Monday, October 07, 2013

His Name Ought To Rhyme With Mum, Drum, And Ho Hum

Judging by a Politico report, President Obama is getting closer to acknowledging that the Speaker of the House is recklessly toying with the nation's economy or, as the latter would put it, "playing games" with the full faith and credit of the American economy.   We read

“The truth of the matter is there are enough Republican and Democratic votes in the House of Representatives right now to end the shutdown immediately with no partisan strings attached. The House should hold that vote today,” Obama said, daring Boehner to take action.

But, he said, Boehner hasn’t brought the clean continuing resolution to the House floor because “the doesn’t apparently want to see the government shutdown end at the moment unless he’s able to extract concessions.”

That's rather obvious, but it's the closest the President has come to calling out the leading Repub in the country.  Salon's Mugambi Jouet has gone much further, explaining

How much blame does John Boehner deserve for the shutdown of the federal government? A common narrative in recent months has been that he is a weak Speaker who has failed to rein in hard-line Republican House members, especially in the Tea Party’s ranks. Radical Congressmen make uncompromising ideological demands, the narrative goes, thereby forcing Boehner to take inflexible stances he does not really believe in, including the government shutdown. What most commentators tend to overlook is that Boehner himself has helped foment the radicalism of the modern Republican Party.

For years, he has made fiery declarations promoting the visceral animosity of numerous Republicans to the Obama administration. “Your government is disrespecting you, your family, your job, your children,” Boehner illustratively said in a 2010 speech, a year before he became Speaker of the House. “Your government is out of control. Do you have to accept it? Do you have to take it?” Boehner answered his own question: “Hell no, you don’t!”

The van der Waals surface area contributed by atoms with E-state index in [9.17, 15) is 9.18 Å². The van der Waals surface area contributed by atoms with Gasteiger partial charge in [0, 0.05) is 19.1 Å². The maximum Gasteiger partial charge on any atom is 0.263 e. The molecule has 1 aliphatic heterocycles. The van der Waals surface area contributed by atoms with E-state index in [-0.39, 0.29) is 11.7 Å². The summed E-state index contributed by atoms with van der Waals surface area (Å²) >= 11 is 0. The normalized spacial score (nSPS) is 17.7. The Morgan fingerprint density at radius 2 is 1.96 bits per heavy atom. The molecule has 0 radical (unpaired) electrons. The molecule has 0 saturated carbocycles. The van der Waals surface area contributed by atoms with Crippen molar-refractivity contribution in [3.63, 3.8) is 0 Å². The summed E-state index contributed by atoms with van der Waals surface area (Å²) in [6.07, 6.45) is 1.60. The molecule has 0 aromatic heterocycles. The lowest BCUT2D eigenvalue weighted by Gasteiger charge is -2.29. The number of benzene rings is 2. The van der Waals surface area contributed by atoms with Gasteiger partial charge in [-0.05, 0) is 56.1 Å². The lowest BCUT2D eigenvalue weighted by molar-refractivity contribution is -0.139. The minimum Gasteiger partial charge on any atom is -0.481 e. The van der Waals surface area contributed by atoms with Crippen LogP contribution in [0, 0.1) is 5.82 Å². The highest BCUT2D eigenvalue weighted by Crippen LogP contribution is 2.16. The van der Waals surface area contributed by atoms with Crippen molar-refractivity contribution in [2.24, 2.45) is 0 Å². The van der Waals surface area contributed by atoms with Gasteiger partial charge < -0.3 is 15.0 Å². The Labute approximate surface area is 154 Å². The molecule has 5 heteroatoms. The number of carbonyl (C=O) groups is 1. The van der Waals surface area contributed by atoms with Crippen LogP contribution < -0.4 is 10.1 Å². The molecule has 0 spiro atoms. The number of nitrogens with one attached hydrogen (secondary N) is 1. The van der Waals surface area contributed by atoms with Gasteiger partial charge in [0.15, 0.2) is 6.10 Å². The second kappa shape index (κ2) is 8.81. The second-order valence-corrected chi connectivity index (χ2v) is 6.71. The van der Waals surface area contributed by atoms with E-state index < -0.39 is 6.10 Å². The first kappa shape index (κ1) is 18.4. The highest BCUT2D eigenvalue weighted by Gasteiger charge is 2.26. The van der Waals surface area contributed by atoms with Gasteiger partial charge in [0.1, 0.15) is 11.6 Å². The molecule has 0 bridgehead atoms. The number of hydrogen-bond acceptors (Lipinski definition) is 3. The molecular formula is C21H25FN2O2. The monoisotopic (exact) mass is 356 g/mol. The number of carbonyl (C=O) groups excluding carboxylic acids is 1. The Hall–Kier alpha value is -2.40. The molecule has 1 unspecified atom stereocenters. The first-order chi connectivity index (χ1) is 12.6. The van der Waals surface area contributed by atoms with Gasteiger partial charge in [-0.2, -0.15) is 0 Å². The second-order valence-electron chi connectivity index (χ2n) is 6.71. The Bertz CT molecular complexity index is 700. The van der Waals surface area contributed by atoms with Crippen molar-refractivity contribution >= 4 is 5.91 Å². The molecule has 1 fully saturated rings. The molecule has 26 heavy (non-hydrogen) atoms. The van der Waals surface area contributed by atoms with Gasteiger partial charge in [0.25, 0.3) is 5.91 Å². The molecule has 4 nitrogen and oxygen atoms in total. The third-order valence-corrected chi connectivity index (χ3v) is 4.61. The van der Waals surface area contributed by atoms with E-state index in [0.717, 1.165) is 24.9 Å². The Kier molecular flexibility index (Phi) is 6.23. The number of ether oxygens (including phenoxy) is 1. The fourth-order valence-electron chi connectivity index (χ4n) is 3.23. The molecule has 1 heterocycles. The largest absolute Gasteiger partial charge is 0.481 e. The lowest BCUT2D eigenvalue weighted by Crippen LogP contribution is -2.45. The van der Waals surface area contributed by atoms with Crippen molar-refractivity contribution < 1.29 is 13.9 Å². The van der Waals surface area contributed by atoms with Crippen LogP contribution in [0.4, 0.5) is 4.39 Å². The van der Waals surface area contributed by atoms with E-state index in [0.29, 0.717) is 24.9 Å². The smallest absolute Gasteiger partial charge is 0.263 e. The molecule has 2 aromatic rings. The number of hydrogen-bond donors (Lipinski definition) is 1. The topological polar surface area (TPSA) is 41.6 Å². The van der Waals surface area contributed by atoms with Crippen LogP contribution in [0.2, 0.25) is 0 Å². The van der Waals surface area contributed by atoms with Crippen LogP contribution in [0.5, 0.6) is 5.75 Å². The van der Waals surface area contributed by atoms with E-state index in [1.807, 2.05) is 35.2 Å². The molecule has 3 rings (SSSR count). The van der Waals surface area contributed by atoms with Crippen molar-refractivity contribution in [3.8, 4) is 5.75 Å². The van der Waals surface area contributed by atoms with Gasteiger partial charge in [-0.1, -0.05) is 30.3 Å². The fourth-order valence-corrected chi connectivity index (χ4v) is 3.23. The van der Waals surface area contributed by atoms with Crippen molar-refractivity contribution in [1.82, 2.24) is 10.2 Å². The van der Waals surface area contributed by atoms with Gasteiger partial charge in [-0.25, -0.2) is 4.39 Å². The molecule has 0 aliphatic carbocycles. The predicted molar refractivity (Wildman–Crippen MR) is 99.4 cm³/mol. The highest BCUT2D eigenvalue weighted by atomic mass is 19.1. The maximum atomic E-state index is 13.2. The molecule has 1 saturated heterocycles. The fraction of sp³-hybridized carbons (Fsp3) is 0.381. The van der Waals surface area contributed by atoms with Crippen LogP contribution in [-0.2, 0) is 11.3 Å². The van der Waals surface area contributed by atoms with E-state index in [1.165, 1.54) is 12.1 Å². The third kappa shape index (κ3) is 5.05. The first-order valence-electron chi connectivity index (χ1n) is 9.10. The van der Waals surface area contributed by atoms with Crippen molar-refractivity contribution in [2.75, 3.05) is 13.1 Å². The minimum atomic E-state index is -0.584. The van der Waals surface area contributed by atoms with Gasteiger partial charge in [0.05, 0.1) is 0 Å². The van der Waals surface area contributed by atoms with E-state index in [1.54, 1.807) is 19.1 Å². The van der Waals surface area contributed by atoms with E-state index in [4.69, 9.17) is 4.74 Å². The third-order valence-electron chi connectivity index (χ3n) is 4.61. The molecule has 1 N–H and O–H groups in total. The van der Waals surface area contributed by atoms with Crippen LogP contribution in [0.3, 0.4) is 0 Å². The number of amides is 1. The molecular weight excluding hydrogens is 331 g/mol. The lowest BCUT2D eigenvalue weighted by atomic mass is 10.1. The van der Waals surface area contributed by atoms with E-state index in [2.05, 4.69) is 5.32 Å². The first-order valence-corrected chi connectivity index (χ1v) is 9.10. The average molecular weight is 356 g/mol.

Before the passage of the Obama administration’s health care reform in 2010, Boehner likened the law to “Armageddon,” the Biblical apocalypse, and said it was a “monstrosity” that would “ruin” America. Interviewed on 60 Minutes, he was literally moved to tears when explaining his desire that children continue to “have a shot at the American Dream” despite the menace posed by Obama’s policies (see the 6 min. mark of this video). Still in 2010, the year the GOP took back the House, Boehner warned that “we will not compromise on our principles.”  He evenexplicitly noted that he rejects the word “compromise.”

Some commentators argue that Boehner has just been pandering to the Tea Party, yet this point overlooks how he already took hard-line stances well before the Tea Party movement came into existence. Back in the 1990s, he led a drive to abolish the Department of Education and helped Newt Gingrich craft the “Contract With America.”